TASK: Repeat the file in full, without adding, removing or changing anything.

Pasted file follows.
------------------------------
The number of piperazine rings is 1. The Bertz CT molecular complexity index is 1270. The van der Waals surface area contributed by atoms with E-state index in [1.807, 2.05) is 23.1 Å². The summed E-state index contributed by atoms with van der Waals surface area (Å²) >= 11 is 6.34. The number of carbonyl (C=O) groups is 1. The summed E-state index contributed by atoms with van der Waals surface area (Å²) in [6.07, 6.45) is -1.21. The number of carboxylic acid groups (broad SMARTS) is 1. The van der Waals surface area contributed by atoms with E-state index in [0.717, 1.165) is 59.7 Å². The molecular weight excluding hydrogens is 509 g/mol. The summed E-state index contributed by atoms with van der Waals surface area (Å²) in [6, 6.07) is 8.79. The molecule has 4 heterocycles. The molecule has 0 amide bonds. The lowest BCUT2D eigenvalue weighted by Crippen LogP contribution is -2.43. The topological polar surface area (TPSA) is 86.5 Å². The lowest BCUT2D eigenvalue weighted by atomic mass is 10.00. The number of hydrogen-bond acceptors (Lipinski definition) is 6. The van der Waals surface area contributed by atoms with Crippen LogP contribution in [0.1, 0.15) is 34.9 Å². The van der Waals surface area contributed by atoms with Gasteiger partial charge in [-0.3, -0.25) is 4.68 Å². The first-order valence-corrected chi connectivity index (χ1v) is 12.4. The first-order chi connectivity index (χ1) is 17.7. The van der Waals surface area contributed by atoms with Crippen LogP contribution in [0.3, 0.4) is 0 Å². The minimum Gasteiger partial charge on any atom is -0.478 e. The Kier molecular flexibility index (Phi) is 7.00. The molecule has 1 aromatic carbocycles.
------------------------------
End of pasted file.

The number of piperazine rings is 1. The Bertz CT molecular complexity index is 1270. The van der Waals surface area contributed by atoms with E-state index in [1.807, 2.05) is 23.1 Å². The summed E-state index contributed by atoms with van der Waals surface area (Å²) >= 11 is 6.34. The number of carbonyl (C=O) groups is 1. The summed E-state index contributed by atoms with van der Waals surface area (Å²) in [6.07, 6.45) is -1.21. The number of carboxylic acid groups (broad SMARTS) is 1. The van der Waals surface area contributed by atoms with E-state index in [0.717, 1.165) is 59.7 Å². The molecular weight excluding hydrogens is 509 g/mol. The summed E-state index contributed by atoms with van der Waals surface area (Å²) in [6, 6.07) is 8.79. The molecule has 4 heterocycles. The molecule has 0 amide bonds. The lowest BCUT2D eigenvalue weighted by Crippen LogP contribution is -2.43. The topological polar surface area (TPSA) is 86.5 Å². The lowest BCUT2D eigenvalue weighted by atomic mass is 10.00. The number of hydrogen-bond acceptors (Lipinski definition) is 6. The van der Waals surface area contributed by atoms with Crippen LogP contribution in [0.1, 0.15) is 34.9 Å². The van der Waals surface area contributed by atoms with Gasteiger partial charge in [-0.3, -0.25) is 4.68 Å². The first-order valence-corrected chi connectivity index (χ1v) is 12.4. The first-order chi connectivity index (χ1) is 17.7. The van der Waals surface area contributed by atoms with Crippen LogP contribution in [0.3, 0.4) is 0 Å². The minimum Gasteiger partial charge on any atom is -0.478 e. The Kier molecular flexibility index (Phi) is 7.00. The molecule has 1 aromatic carbocycles.